Displaying items by tag: Law
Heidi Crowter, who has Down's syndrome, lost her appeal over a law allowing abortion up to birth for a foetus with Down’s. Legislation gives a 24-week time limit for abortion unless the child could suffer from physical or mental abnormalities, including Down’s. That law was made in 1967, when Down’s children could not even go to school because of their extra chromosome. Pray for judges to move with the times. Heidi said the rules discriminated against people with Down's and do not respect them. Her original court case against the Government was with Maire Lea-Wilson, mother of a Down’s son; she will now go to the Supreme Court. BPAS argued, ‘The claimants say foetuses should have human rights; this was never decided in UK law and goes against many years of legal precedent.’ 90% of women whose unborn children were diagnosed with Down's terminated their pregnancies in 2022.
Livia Tossici-Bolt was praying quietly with a friend in a public space when she was warned by prayer-patrol officers that ‘their prayer could cause intimidation, harassment or distress’; they were asked to move away. Livia filed a complaint against Bournemouth Council for breaching her freedom to pray on a public street. The officers said they prayed close to the edge of a new buffer zone around an abortion clinic, where a protection order bans praying, protesting, vigils, and handing out leaflets. Ms Bolt said, ‘Everyone has the freedom to pray quietly in a public place. I would never dream of doing something that causes intimidation and harassment. We complied with the new rules instituted by the council and didn’t pray within the censorship zone. They tried to intimidate us out of exercising our freedom of thought and of expression in the form of prayer - which has been a foundational part of our society for generations.’
Bishop Paul Mason, the lead bishop for safeguarding in the Catholic Church in England and Wales, has defended the seal of the confessional even when a priest may hear disclosures of abuse. He said this after the biannual plenary meeting of bishops where a report by the Independent Inquiry into Child Sexual Abuse (IICSA) recommended that failure to report a disclosure of child sexual abuse should be a criminal offence, including disclosures made in the confessional. Bishop Mason said that it’s an extremely sensitive and difficult area, and IICSA noted that they didn’t come across priests who have described having had a paedophile in the Confessional. Bishop Paul said if we do have contact with these people, we have an opportunity to turn their lives around and report themselves to the authorities.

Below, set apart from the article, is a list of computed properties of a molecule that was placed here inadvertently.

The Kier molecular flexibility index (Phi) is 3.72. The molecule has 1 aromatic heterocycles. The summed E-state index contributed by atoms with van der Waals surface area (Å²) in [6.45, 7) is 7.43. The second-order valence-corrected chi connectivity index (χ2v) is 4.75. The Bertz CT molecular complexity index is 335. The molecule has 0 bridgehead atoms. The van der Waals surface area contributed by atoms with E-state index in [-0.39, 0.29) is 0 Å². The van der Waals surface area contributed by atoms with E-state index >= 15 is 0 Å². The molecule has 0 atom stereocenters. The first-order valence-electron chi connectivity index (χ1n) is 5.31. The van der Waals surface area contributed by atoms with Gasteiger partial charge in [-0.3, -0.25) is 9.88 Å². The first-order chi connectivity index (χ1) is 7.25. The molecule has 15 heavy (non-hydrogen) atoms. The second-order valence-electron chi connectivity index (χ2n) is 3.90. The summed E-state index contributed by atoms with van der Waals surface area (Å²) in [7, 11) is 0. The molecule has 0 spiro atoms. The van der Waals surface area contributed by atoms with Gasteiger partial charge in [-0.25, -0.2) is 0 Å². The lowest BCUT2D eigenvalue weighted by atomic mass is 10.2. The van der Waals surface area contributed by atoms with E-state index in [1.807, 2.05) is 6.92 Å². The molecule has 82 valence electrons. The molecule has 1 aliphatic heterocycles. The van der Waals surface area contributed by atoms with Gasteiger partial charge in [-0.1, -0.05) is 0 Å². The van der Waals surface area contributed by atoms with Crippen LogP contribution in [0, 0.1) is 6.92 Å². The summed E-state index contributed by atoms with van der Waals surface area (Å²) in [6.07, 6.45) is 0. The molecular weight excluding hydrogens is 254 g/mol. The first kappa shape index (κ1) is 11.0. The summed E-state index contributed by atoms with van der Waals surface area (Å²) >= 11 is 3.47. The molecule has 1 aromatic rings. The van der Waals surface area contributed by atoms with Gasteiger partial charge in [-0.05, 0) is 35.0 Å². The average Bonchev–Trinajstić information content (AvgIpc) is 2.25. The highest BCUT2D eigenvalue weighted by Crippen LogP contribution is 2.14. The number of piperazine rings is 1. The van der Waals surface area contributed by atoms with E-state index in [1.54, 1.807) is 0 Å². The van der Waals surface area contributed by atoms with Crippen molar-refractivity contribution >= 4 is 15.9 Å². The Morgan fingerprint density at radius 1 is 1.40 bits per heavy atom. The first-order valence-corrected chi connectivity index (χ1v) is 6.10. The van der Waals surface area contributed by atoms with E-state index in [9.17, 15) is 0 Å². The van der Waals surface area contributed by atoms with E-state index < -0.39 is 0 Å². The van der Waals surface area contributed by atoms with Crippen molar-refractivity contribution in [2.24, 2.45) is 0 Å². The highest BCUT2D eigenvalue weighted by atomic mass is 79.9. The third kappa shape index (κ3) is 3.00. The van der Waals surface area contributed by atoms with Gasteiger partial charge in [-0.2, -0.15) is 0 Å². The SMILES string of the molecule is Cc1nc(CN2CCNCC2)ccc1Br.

Nigel and Sally Rowe took legal action against the Department for Education after they and their six-year-old son were labelled ‘transphobic’ by a CofE primary school for refusing to ‘believe’ in transgender-affirming policies. The Rowes had raised concerns after two boys aged six were allowed to come to school identifying as girls. The school said it did not ‘require formal medical / psychological assessment and reporting when a pupil seeks to be treated as transgendered’ and was working with Tavistock and Portman NHS Trust (TPHT). TPHT has now been shut down over safety concerns for thousands of children who have been referred there. The Government has settled the case after the Rowes won High Court permission for a judicial review of government transgender policies. They believe that ‘a child of primary school age does not have the mental ability to work out what it is to be transgender.’
Archie Battersbee’s parents, Hollie and Paul from Southend-On-Sea, have been fighting a legal battle since their son was found unconscious with a ligature around his neck in a tragic accident in April. On 15 July, Mr Justice Hayden ruled ‘it is in Archie's best interests for life-support to be removed as it is futile, compromises Archie’s dignity and serves only to protract his death rather than prolong his life.’ Archie's family appealed the decision. At the time of writing, the president of the Family Division of the High Court, Lady Justice King and Lord Justice Peter Jackson are considering arguments at a Court of Appeal. Pray for Archies’ parents who said, ‘Planned death is another name for euthanasia, which is illegal in this country. It is for God to decide what should happen to Archie, including if, when and how he should die’.